Tragicomic physical theatre presents the refugee crisis in a whole new light.
Mention the refugee crisis, and comedy probably isn’t the first thing that comes to mind. Yet, in PSYCHEdelight’s Borderline, director and facilitator Sophie Besse uses it to incredible effect, as she leads a group of refugees and professional actors to share their experiences with heart, humour and physical comedy.
Streaming as part of the M1 Singapore Fringe Festival, Borderline comprises a series of interrelated sketches and scenes that chart the refugee journey across borders, and the subsequent troubles they encounter upon arriving alone in a new home. Two performers begin singing Bella Ciao, a classic song of resistance and call for freedom, even if it means dying for it, before performers arrive on stage, removing their shoes and contributing to a steadily growing pile.
From here, Borderline takes a deep dive into the absurd and satirical – a man comes out dressed like a thief, and begins to put shoes into a trash bag, as if playing to the impression some countries get of refugees coming to steal their opportunities. The ‘BBC’ features a white interviewer with a translator, as he asks increasingly inane questions to a fleeing refugee, while we hear gunfire in the distance, completely unaware of the urgency and danger and the help he could offer to this man.
Elsewhere, Borderline zooms in on the more tragic aspects of the journey, where only 37 out of an original 70 refugees remain after a gruelling boat ride, their journey depicted as they sit around, listless, while a plastic sheet is waved over them to represent the ocean waves. One of them mentions the ‘perfect president’ of Sudan, another the ‘lovely police’, both in a deadpan tone, while later on, we see refugees’ expressions freezing up when it gets too cold at night.
Police brutality and incompetence also plays heavily into Borderline. A policeman attempts to look for a runaway refugee, only to be duped by the same man he’s looking for putting on an English accent. Two policeman attempt to take away another refugee, one repeating what the other says, but end up being so terrible at their job, that the refugee himself has to instruct them how to pick him up to haul him away. And in one scene, a policeman happily plays with his police dog (played by an actor), and commands him to go sniff out and catch a refugee.
But perhaps most exasperating of all is how they’re treated once they reach the camp (the Calais Jungle), and how ignorant and lacking in empathy some of the volunteers and staff seem to be. A refugee is turned away from the camp as he had previously arrived in another country first, and he threatens to burn his fingerprints off to prevent from being sent back. A volunteer specifically calls out for refugees from specific countries as they are trending, just so she can present them with a song, rather than providing actual aid that can help them. That same volunteer later shares a blunt with another refugee, off-handedly saying “this is just like Glastonbury”, while the refugee replies “is that a camp”, revealing her complete lack of understanding of how serious things are.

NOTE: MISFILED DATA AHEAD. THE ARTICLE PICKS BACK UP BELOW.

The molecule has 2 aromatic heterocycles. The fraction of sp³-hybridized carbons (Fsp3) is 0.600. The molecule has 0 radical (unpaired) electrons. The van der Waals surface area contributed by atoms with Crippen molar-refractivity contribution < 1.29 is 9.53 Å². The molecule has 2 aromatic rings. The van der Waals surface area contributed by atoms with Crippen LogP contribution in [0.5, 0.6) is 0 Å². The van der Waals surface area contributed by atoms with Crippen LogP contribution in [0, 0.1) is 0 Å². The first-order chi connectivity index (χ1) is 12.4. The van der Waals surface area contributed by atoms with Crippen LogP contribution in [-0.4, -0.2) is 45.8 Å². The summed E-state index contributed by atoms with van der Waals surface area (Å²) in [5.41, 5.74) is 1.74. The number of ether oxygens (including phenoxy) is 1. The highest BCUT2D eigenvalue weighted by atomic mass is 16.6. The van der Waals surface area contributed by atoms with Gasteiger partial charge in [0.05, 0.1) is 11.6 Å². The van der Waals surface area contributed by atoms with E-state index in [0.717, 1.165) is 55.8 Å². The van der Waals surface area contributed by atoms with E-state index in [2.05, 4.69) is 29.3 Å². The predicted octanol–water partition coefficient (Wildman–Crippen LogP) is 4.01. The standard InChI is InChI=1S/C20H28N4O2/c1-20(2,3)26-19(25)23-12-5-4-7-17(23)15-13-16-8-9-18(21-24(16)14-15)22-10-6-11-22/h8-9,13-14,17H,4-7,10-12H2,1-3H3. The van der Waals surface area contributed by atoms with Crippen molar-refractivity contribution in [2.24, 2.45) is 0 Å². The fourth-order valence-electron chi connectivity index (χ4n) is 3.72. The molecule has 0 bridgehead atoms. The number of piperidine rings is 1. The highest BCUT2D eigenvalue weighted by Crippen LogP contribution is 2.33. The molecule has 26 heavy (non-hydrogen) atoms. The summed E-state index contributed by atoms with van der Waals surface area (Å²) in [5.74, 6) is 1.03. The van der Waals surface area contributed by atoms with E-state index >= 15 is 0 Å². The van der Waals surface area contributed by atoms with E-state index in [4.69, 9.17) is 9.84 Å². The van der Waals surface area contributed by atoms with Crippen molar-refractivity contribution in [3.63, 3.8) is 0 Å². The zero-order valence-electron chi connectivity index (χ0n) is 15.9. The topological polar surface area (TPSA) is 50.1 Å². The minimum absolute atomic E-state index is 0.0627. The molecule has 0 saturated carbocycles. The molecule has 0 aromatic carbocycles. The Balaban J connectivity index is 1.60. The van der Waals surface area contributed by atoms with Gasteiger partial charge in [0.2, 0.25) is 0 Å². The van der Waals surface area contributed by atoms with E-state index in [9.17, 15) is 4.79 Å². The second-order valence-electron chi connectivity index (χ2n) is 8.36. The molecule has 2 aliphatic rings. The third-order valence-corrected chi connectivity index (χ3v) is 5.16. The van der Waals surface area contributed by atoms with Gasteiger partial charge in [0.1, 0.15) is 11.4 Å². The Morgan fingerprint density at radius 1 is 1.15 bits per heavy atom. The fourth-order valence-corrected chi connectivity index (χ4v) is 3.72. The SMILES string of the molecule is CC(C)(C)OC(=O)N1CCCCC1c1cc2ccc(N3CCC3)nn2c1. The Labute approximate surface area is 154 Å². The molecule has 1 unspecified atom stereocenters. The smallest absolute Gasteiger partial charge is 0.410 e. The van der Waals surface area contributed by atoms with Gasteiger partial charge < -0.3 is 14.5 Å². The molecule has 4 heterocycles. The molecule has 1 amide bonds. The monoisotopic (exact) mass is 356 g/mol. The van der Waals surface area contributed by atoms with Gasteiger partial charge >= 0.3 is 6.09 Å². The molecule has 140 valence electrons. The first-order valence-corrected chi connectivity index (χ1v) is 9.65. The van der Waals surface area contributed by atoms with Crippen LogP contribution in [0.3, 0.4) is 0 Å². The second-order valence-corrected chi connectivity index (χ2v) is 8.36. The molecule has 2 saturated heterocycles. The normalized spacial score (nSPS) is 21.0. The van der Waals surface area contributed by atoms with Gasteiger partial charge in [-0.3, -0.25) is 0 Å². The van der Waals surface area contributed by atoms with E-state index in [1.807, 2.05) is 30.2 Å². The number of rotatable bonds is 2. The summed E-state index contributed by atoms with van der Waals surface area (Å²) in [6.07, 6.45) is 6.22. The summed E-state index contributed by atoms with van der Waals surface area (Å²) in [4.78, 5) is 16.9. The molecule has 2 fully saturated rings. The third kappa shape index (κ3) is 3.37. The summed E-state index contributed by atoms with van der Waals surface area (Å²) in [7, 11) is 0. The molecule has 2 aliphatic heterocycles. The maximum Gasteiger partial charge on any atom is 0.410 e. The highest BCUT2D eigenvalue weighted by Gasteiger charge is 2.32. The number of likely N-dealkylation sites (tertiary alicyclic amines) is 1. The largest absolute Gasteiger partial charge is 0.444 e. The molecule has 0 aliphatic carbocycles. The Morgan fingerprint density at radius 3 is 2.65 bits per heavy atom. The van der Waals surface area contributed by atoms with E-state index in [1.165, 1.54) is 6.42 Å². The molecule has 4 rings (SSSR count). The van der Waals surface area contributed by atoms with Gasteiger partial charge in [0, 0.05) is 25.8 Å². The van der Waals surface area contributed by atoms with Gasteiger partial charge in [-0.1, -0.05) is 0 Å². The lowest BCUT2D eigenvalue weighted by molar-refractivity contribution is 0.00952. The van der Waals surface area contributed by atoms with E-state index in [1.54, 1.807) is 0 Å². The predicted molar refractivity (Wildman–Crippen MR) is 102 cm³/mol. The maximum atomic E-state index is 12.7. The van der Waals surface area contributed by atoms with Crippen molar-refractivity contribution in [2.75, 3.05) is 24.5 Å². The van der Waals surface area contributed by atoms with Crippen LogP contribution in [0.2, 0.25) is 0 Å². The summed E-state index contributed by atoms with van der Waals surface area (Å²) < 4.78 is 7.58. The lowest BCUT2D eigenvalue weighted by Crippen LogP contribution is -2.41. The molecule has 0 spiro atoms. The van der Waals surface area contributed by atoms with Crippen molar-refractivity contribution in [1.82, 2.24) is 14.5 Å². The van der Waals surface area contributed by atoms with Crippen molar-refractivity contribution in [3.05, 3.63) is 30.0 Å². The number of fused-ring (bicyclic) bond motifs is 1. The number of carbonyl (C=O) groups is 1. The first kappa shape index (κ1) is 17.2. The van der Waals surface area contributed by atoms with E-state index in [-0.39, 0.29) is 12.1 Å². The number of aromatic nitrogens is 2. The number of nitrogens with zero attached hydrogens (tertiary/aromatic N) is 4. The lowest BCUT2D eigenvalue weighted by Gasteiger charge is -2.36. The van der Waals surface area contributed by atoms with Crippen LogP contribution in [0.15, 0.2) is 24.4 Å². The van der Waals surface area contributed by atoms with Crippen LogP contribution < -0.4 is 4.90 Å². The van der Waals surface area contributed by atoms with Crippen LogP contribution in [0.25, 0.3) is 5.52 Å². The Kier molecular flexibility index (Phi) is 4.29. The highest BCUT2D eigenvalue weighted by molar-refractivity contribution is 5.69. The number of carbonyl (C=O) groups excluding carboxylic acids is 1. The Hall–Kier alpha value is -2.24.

The list goes on, whether it’s refugees changing their country of origin to seem more ‘fashionable’, or useless donations that are ‘auctioned’ the moment they are received. But while all of it may seem bleak, because it is treated with such a light touch, it becomes bearable to watch. The trained actors are skilled performers – one of them is particularly impressive with his physical theatre work, pretending to be a rumbling car engine by mimicking its puttering, while as a film, clever film techniques work to support and enhance the experience, whether it’s zooming in to emphasise expressions, or employing almost mockumentary-like filmography to highlight the most awkwardly humourous scenes.
Above all, it is the refugee actors who shine, evidently happy to be there, and putting forth a performance that feels enjoyable and sincere. This is best seen during a ‘fashion show’ segment, when the refugees put on donated clothes, and strut their stuff down the catwalk, so full of colour, so full of life, that you can’t help but see beyond their refugee status and understand that they need to be recognised as fellow complex human beings. And beyond the humour, their genuine want to tell their stories brings out the inherent emotion of the piece; towards the end, we learn about an accident that happens at the fence, and one of the refugees begins to mourn with a sprig of lavender in his hands, singing ABBA’s ‘I Have A Dream’, the lyrics ‘And my destination, makes it worth the while/Pushin’ through the darkness, still another mile’ shockingly relevant to the refugee crisis.
Borderline is deceptively simple in concept, but it is this simplicity that reminds us of how theatre doesn’t need to be complex or performed by stars to leave an emotional impact on audiences. This is a lovingly-devised, well-crafted show, equal parts camp and sobering, a show made by refugees not for us, but for themselves as they work through their difficulties by finding light amidst the darkness. And for us viewers, regardless of where in the world we find ourselves, perhaps all we need to do is remember that we are all fellow human beings, who could use some thought and genuine friendship, to help each other make life a little easier to get through.
Photo Credit: José Farinha
Borderline streams online from 12th to 23rd January 2022 as part of the 2022 M1 Singapore Fringe Festival. More information available here
The 2022 M1 Singapore Fringe Festival: The Helpers runs from 12th to 23rd January 2022. Tickets and full line-up available here